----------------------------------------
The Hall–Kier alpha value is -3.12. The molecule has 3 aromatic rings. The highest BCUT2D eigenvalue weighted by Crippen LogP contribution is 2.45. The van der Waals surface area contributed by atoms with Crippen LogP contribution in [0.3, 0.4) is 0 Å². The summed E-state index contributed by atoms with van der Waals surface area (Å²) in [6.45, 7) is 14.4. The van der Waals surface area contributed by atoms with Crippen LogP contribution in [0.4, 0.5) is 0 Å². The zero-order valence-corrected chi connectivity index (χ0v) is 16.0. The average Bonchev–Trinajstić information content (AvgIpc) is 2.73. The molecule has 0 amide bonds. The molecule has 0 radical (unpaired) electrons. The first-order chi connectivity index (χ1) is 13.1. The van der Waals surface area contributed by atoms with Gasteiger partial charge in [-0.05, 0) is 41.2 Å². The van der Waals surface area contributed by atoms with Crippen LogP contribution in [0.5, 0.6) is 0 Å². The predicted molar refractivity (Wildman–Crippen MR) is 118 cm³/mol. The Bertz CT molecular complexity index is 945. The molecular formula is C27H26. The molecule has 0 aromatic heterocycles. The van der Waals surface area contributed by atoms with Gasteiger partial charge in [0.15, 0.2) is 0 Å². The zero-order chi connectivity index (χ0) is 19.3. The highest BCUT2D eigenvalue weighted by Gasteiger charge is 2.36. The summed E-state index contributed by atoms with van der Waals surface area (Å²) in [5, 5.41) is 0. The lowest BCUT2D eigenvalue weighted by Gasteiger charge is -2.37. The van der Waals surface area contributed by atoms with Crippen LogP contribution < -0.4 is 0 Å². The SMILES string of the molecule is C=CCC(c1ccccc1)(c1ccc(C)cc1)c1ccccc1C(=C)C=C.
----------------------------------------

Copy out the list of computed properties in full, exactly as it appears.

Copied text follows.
The Hall–Kier alpha value is -3.12. The molecule has 3 aromatic rings. The highest BCUT2D eigenvalue weighted by Crippen LogP contribution is 2.45. The van der Waals surface area contributed by atoms with Crippen LogP contribution in [0.3, 0.4) is 0 Å². The summed E-state index contributed by atoms with van der Waals surface area (Å²) in [6.45, 7) is 14.4. The van der Waals surface area contributed by atoms with Crippen LogP contribution in [0.4, 0.5) is 0 Å². The zero-order valence-corrected chi connectivity index (χ0v) is 16.0. The average Bonchev–Trinajstić information content (AvgIpc) is 2.73. The molecule has 0 amide bonds. The molecule has 0 radical (unpaired) electrons. The first-order chi connectivity index (χ1) is 13.1. The van der Waals surface area contributed by atoms with Gasteiger partial charge in [-0.05, 0) is 41.2 Å². The van der Waals surface area contributed by atoms with Crippen LogP contribution in [0.5, 0.6) is 0 Å². The predicted molar refractivity (Wildman–Crippen MR) is 118 cm³/mol. The Bertz CT molecular complexity index is 945. The molecular formula is C27H26. The molecule has 0 aromatic heterocycles. The van der Waals surface area contributed by atoms with Gasteiger partial charge in [0.15, 0.2) is 0 Å². The zero-order chi connectivity index (χ0) is 19.3. The highest BCUT2D eigenvalue weighted by Gasteiger charge is 2.36. The summed E-state index contributed by atoms with van der Waals surface area (Å²) in [5, 5.41) is 0. The lowest BCUT2D eigenvalue weighted by Gasteiger charge is -2.37. The van der Waals surface area contributed by atoms with Crippen LogP contribution < -0.4 is 0 Å². The SMILES string of the molecule is C=CCC(c1ccccc1)(c1ccc(C)cc1)c1ccccc1C(=C)C=C.